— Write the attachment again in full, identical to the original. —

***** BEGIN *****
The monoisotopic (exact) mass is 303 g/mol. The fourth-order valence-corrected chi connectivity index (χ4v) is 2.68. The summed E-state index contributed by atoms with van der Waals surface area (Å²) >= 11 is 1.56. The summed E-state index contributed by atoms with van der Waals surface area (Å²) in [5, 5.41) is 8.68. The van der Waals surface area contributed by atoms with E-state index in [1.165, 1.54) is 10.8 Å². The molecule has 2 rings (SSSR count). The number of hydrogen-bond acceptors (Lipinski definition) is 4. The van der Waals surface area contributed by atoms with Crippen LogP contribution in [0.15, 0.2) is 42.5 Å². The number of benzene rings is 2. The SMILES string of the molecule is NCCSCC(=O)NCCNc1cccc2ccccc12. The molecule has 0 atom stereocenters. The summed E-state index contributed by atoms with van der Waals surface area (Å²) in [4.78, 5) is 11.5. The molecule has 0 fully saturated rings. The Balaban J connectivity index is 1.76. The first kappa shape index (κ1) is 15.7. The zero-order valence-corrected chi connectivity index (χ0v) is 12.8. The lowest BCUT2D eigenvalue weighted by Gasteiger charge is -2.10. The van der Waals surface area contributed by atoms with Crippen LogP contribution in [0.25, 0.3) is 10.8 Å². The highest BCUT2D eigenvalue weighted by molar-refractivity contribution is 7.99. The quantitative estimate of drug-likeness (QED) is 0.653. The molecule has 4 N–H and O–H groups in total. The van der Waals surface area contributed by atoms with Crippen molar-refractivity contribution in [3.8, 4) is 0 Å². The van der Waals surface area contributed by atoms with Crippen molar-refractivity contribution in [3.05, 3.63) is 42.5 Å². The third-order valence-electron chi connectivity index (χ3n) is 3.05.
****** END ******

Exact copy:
The monoisotopic (exact) mass is 303 g/mol. The fourth-order valence-corrected chi connectivity index (χ4v) is 2.68. The summed E-state index contributed by atoms with van der Waals surface area (Å²) >= 11 is 1.56. The summed E-state index contributed by atoms with van der Waals surface area (Å²) in [5, 5.41) is 8.68. The van der Waals surface area contributed by atoms with E-state index in [1.165, 1.54) is 10.8 Å². The molecule has 2 rings (SSSR count). The number of hydrogen-bond acceptors (Lipinski definition) is 4. The van der Waals surface area contributed by atoms with Crippen LogP contribution in [0.15, 0.2) is 42.5 Å². The number of benzene rings is 2. The SMILES string of the molecule is NCCSCC(=O)NCCNc1cccc2ccccc12. The molecule has 0 atom stereocenters. The summed E-state index contributed by atoms with van der Waals surface area (Å²) in [4.78, 5) is 11.5. The molecule has 0 fully saturated rings. The Balaban J connectivity index is 1.76. The first kappa shape index (κ1) is 15.7. The zero-order valence-corrected chi connectivity index (χ0v) is 12.8. The lowest BCUT2D eigenvalue weighted by Gasteiger charge is -2.10. The van der Waals surface area contributed by atoms with Crippen LogP contribution in [0.25, 0.3) is 10.8 Å². The highest BCUT2D eigenvalue weighted by molar-refractivity contribution is 7.99. The quantitative estimate of drug-likeness (QED) is 0.653. The molecule has 4 N–H and O–H groups in total. The van der Waals surface area contributed by atoms with Crippen molar-refractivity contribution in [3.8, 4) is 0 Å². The van der Waals surface area contributed by atoms with Crippen molar-refractivity contribution in [3.05, 3.63) is 42.5 Å². The third-order valence-electron chi connectivity index (χ3n) is 3.05.